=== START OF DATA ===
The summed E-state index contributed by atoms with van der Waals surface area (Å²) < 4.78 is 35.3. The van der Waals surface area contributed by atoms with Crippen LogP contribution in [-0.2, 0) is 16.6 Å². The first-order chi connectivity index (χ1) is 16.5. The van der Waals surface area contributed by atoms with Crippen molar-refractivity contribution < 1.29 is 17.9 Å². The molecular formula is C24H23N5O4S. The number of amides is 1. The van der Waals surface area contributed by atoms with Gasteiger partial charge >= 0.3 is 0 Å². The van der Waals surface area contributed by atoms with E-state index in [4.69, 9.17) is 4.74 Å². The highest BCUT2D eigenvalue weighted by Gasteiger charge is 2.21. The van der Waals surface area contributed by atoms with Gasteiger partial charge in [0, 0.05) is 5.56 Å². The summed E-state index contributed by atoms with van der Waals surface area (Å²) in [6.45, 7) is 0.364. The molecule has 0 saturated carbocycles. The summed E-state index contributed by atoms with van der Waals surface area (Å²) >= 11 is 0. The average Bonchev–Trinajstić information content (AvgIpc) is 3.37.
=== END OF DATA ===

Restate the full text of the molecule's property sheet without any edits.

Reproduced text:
The summed E-state index contributed by atoms with van der Waals surface area (Å²) < 4.78 is 35.3. The van der Waals surface area contributed by atoms with Crippen LogP contribution in [-0.2, 0) is 16.6 Å². The first-order chi connectivity index (χ1) is 16.5. The van der Waals surface area contributed by atoms with Crippen molar-refractivity contribution < 1.29 is 17.9 Å². The molecular formula is C24H23N5O4S. The number of amides is 1. The van der Waals surface area contributed by atoms with Gasteiger partial charge >= 0.3 is 0 Å². The van der Waals surface area contributed by atoms with E-state index in [4.69, 9.17) is 4.74 Å². The highest BCUT2D eigenvalue weighted by Gasteiger charge is 2.21. The van der Waals surface area contributed by atoms with Gasteiger partial charge in [0, 0.05) is 5.56 Å². The summed E-state index contributed by atoms with van der Waals surface area (Å²) in [6.45, 7) is 0.364. The molecule has 0 saturated carbocycles. The summed E-state index contributed by atoms with van der Waals surface area (Å²) >= 11 is 0. The average Bonchev–Trinajstić information content (AvgIpc) is 3.37.